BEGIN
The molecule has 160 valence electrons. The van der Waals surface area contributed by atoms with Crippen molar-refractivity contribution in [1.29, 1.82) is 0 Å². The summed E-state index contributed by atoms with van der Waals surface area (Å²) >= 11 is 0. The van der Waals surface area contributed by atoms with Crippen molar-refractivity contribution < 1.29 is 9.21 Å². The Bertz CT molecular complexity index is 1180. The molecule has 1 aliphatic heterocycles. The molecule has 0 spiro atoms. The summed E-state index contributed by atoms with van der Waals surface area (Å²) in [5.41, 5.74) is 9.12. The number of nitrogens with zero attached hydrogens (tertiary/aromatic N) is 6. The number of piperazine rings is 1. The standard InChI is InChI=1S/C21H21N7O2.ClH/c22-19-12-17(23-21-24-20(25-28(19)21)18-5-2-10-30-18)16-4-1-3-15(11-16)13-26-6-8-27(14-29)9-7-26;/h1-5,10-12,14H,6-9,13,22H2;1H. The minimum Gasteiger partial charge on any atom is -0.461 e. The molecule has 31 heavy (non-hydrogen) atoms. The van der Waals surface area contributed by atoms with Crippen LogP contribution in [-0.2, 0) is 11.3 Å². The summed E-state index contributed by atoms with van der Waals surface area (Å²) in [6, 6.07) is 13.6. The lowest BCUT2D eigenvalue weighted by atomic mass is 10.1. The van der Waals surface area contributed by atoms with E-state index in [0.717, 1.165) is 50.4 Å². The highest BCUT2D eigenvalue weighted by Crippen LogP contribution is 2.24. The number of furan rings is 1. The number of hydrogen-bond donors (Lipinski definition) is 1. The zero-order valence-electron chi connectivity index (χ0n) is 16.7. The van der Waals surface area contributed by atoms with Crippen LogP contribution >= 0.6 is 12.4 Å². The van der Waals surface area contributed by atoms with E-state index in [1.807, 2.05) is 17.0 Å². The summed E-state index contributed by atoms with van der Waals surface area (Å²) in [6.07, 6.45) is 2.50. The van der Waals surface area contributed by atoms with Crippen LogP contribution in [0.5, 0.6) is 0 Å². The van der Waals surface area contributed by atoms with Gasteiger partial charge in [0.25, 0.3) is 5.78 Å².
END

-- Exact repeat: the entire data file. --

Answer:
The molecule has 160 valence electrons. The van der Waals surface area contributed by atoms with Crippen molar-refractivity contribution in [1.29, 1.82) is 0 Å². The summed E-state index contributed by atoms with van der Waals surface area (Å²) >= 11 is 0. The van der Waals surface area contributed by atoms with Crippen molar-refractivity contribution < 1.29 is 9.21 Å². The Bertz CT molecular complexity index is 1180. The molecule has 1 aliphatic heterocycles. The molecule has 0 spiro atoms. The summed E-state index contributed by atoms with van der Waals surface area (Å²) in [5.41, 5.74) is 9.12. The number of nitrogens with zero attached hydrogens (tertiary/aromatic N) is 6. The number of piperazine rings is 1. The standard InChI is InChI=1S/C21H21N7O2.ClH/c22-19-12-17(23-21-24-20(25-28(19)21)18-5-2-10-30-18)16-4-1-3-15(11-16)13-26-6-8-27(14-29)9-7-26;/h1-5,10-12,14H,6-9,13,22H2;1H. The minimum Gasteiger partial charge on any atom is -0.461 e. The molecule has 31 heavy (non-hydrogen) atoms. The van der Waals surface area contributed by atoms with Crippen LogP contribution in [-0.2, 0) is 11.3 Å². The summed E-state index contributed by atoms with van der Waals surface area (Å²) in [6, 6.07) is 13.6. The lowest BCUT2D eigenvalue weighted by atomic mass is 10.1. The van der Waals surface area contributed by atoms with E-state index in [0.717, 1.165) is 50.4 Å². The highest BCUT2D eigenvalue weighted by Crippen LogP contribution is 2.24. The number of furan rings is 1. The number of hydrogen-bond donors (Lipinski definition) is 1. The zero-order valence-electron chi connectivity index (χ0n) is 16.7. The van der Waals surface area contributed by atoms with Crippen LogP contribution >= 0.6 is 12.4 Å². The van der Waals surface area contributed by atoms with E-state index in [1.807, 2.05) is 17.0 Å². The summed E-state index contributed by atoms with van der Waals surface area (Å²) in [6.07, 6.45) is 2.50. The van der Waals surface area contributed by atoms with Crippen LogP contribution in [0.5, 0.6) is 0 Å². The van der Waals surface area contributed by atoms with Gasteiger partial charge in [0.25, 0.3) is 5.78 Å².